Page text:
For 115 reviews, this critic has graded:
  • 40% higher than the average critic
  • 2% same as the average critic
  • 58% lower than the average critic
On average, this critic grades 6.7 points lower than other critics. (0-100 point scale)

Diego Costa's Scores

  • Movies
  • TV
Average review score: 53
Highest review score: 100 Stranger by the Lake
Lowest review score: 0 Day of the Falcon
Score distribution:
  1. Positive: 54 out of 115
  2. Negative: 41 out of 115
115 movie reviews
    • 65 Metascore
    • 75 Diego Costa
    It often seems more intent on spelling out its awareness of the politics involved than in lingering on the aching human engaged in the libidinal transactions.
    • 82 Metascore
    • 75 Diego Costa
    The documentary is committed not to some pseudo-factual documentary tradition, but to a more engaging realist poesis.
    • 80 Metascore
    • 75 Diego Costa
    The film provides welcome context for the semi-hysteria that recently took over the U.S. media in regard to Uganda's "Kill the Gays" bill.
    • 59 Metascore
    • 75 Diego Costa
    Lee Isaac Chung's film exudes a wonderful sense of originality, a daring and organic playfulness rarely found in American indie cinema.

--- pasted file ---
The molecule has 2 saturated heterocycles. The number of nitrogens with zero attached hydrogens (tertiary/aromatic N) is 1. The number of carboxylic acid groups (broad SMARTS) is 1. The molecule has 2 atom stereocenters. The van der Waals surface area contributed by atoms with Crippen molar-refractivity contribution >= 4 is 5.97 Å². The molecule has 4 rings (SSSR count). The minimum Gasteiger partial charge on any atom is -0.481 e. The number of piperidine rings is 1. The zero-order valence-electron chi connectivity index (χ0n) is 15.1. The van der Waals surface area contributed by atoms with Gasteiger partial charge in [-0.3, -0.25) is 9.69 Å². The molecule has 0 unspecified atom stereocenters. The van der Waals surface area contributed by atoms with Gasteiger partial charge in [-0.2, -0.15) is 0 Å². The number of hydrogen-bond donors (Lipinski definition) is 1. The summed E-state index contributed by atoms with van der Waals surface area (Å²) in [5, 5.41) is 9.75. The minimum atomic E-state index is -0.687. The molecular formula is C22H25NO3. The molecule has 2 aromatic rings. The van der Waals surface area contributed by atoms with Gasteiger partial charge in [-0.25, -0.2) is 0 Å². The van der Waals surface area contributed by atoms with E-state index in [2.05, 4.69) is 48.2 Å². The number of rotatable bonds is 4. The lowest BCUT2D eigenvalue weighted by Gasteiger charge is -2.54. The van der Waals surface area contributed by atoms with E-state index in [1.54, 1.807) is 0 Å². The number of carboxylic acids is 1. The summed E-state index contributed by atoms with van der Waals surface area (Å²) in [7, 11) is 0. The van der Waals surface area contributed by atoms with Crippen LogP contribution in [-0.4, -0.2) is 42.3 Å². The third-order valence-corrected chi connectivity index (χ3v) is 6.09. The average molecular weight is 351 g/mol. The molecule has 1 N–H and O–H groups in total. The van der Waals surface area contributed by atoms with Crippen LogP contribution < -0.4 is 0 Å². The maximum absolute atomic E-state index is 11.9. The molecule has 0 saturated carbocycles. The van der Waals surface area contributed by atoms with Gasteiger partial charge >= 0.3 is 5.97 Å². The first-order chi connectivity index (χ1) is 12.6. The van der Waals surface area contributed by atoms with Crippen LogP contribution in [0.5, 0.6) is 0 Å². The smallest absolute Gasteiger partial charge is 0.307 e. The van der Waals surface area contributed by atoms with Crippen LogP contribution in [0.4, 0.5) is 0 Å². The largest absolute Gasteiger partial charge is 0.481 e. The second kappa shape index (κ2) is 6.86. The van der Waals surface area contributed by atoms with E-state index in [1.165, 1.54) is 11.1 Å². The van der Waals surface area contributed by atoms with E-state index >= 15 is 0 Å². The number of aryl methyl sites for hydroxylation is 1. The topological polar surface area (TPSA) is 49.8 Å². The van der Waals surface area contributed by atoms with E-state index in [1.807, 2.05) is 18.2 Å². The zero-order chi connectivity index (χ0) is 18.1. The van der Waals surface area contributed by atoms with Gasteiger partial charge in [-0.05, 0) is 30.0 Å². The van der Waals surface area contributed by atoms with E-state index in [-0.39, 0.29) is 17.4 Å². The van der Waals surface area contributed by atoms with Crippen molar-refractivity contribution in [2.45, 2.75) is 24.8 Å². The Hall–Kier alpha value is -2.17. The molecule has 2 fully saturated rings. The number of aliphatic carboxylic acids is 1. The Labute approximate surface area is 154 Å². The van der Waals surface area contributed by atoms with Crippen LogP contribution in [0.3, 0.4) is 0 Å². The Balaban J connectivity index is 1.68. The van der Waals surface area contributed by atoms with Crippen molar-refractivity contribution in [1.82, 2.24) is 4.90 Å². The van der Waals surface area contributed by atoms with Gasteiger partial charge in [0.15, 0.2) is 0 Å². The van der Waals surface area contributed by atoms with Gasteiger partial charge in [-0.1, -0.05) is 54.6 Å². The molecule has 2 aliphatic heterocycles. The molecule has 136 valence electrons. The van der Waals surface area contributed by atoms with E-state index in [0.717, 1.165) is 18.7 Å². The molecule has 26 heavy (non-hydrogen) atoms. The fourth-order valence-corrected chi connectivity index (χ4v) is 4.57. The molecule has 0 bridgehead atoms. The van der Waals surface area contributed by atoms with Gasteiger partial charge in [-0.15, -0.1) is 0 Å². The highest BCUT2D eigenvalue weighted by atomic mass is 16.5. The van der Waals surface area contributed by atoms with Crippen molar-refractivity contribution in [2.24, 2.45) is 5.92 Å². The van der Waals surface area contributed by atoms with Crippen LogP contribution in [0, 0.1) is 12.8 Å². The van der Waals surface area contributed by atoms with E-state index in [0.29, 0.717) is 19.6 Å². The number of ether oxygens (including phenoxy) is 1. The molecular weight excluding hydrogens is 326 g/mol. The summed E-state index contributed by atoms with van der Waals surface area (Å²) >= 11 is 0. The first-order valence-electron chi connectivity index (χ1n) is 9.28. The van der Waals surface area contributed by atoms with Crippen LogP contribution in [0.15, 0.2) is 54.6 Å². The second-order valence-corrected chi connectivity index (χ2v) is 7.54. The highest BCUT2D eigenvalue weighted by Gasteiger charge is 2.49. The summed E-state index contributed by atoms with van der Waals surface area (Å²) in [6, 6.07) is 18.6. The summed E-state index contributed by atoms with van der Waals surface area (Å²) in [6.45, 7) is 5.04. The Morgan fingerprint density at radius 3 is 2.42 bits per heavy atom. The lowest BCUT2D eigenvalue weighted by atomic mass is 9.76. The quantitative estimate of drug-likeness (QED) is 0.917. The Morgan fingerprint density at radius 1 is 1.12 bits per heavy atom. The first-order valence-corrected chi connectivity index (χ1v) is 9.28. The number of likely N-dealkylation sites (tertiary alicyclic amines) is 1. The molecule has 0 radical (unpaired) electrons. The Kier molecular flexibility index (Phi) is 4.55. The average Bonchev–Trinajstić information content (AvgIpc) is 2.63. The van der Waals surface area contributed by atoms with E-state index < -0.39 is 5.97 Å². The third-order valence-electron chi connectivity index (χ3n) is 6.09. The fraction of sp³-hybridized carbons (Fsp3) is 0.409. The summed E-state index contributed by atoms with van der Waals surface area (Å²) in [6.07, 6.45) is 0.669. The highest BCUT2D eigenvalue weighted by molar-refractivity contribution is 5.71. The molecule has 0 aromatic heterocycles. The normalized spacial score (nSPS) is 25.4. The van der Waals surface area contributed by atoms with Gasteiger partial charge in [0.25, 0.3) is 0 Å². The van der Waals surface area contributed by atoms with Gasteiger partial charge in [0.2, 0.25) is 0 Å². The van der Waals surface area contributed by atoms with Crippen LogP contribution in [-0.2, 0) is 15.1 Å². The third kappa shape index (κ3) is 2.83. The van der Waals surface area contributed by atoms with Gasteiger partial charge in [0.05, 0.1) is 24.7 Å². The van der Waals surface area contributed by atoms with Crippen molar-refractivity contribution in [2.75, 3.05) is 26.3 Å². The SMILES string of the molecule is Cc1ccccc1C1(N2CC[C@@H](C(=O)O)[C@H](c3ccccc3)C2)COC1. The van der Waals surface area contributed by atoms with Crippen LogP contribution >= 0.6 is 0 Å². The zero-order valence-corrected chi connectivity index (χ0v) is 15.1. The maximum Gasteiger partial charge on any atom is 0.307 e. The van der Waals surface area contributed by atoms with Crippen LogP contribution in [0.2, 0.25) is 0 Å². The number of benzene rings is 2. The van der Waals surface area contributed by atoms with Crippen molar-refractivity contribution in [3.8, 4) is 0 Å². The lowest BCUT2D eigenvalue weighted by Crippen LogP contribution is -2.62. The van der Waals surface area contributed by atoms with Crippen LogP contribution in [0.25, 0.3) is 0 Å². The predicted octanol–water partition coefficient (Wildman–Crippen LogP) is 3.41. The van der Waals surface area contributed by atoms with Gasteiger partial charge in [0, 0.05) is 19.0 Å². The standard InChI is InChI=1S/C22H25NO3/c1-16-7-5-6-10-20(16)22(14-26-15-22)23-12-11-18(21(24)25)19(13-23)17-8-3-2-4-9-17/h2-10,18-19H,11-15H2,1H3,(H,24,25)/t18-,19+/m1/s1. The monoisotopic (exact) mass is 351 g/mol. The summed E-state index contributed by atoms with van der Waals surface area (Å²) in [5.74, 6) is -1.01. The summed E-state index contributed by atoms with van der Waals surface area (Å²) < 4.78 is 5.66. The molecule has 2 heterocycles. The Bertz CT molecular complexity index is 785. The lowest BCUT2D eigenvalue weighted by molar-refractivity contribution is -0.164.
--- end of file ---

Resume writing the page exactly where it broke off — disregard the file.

• 51 Metascore
    • 75 Diego Costa
    It's to Carine Roitfeld's own credit and director Fabien Constant's funky and frenetic pacing that the doc feels neither like a corporate hagiography nor like mere fashionista masturbation material.
    • tbd Metascore
    • 75 Diego Costa
    Filmmaker Juan Manuel Echavarría's hands-off approach hinders us from mocking the believers' naïveté.
    • 74 Metascore
    • 75 Diego Costa
    The documentary not only humanizes Ingmar Bergman as the absent lover-cum-father of everyday life, but works as a priceless oral history of cinema.
    • 80 Metascore
    • 75 Diego Costa
    Gastón Solnicki's mapping out of his family's narrative from within never feels exploitative or self-absorbed.
    • 75 Metascore
    • 75 Diego Costa
    Driven by a no-nonsense ethos, the film avoids sentimentality the same way its main character avoids sentiment.
    • 56 Metascore
    • 75 Diego Costa
    Though it begins with the aesthetic and conceptual rigor of Blade Runner, it quickly veers toward the gratuitous outlandishness of a Bruce La Bruce film.
    • 81 Metascore
    • 75 Diego Costa
    This is a film about the invisible things passed down from generation to generation, that nasty inheritance that cages us into patterns and puzzles we try to solve in someone else's name.
    • 77 Metascore
    • 75 Diego Costa
    For its general ludic obsession with all things generally thought of as disgusting, the German film Wetlands is stuck in the anal stage.
    • 67 Metascore
    • 75 Diego Costa
    The film refuses to tease us with suspense, overwhelm us with sentimentality, or defy us with nuance.
    • 75 Metascore
    • 75 Diego Costa
    Desiree Akhavan's tale of queer post-breakup funk shows more nuance, and racial dimension, than its cinematic cousins.
    • 62 Metascore
    • 75 Diego Costa
    It suggests that a disease isn't a product of one single person's body, but the eruption of an entire family history of unarticulated desire.